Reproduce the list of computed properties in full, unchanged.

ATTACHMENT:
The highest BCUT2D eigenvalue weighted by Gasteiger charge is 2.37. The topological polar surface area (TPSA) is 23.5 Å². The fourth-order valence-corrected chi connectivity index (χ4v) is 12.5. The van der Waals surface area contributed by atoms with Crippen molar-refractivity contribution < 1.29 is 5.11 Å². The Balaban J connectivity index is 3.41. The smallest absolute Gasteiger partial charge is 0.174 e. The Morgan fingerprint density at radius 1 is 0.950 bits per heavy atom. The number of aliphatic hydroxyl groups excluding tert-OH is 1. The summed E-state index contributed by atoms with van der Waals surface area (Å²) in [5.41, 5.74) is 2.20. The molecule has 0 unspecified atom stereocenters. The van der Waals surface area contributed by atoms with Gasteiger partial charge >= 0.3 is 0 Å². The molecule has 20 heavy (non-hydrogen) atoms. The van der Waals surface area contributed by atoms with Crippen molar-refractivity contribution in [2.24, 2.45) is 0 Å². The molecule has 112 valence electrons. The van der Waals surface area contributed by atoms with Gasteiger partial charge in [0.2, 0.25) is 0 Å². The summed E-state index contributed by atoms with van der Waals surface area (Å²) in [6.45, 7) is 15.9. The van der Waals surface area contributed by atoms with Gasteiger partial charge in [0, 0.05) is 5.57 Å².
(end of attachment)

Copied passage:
The highest BCUT2D eigenvalue weighted by Gasteiger charge is 2.37. The topological polar surface area (TPSA) is 23.5 Å². The fourth-order valence-corrected chi connectivity index (χ4v) is 12.5. The van der Waals surface area contributed by atoms with Crippen molar-refractivity contribution < 1.29 is 5.11 Å². The Balaban J connectivity index is 3.41. The smallest absolute Gasteiger partial charge is 0.174 e. The Morgan fingerprint density at radius 1 is 0.950 bits per heavy atom. The number of aliphatic hydroxyl groups excluding tert-OH is 1. The summed E-state index contributed by atoms with van der Waals surface area (Å²) in [5.41, 5.74) is 2.20. The molecule has 0 unspecified atom stereocenters. The van der Waals surface area contributed by atoms with Gasteiger partial charge >= 0.3 is 0 Å². The molecule has 20 heavy (non-hydrogen) atoms. The van der Waals surface area contributed by atoms with Crippen molar-refractivity contribution in [2.24, 2.45) is 0 Å². The molecule has 112 valence electrons. The van der Waals surface area contributed by atoms with Gasteiger partial charge in [0.2, 0.25) is 0 Å². The summed E-state index contributed by atoms with van der Waals surface area (Å²) in [6.45, 7) is 15.9. The van der Waals surface area contributed by atoms with Gasteiger partial charge in [0, 0.05) is 5.57 Å².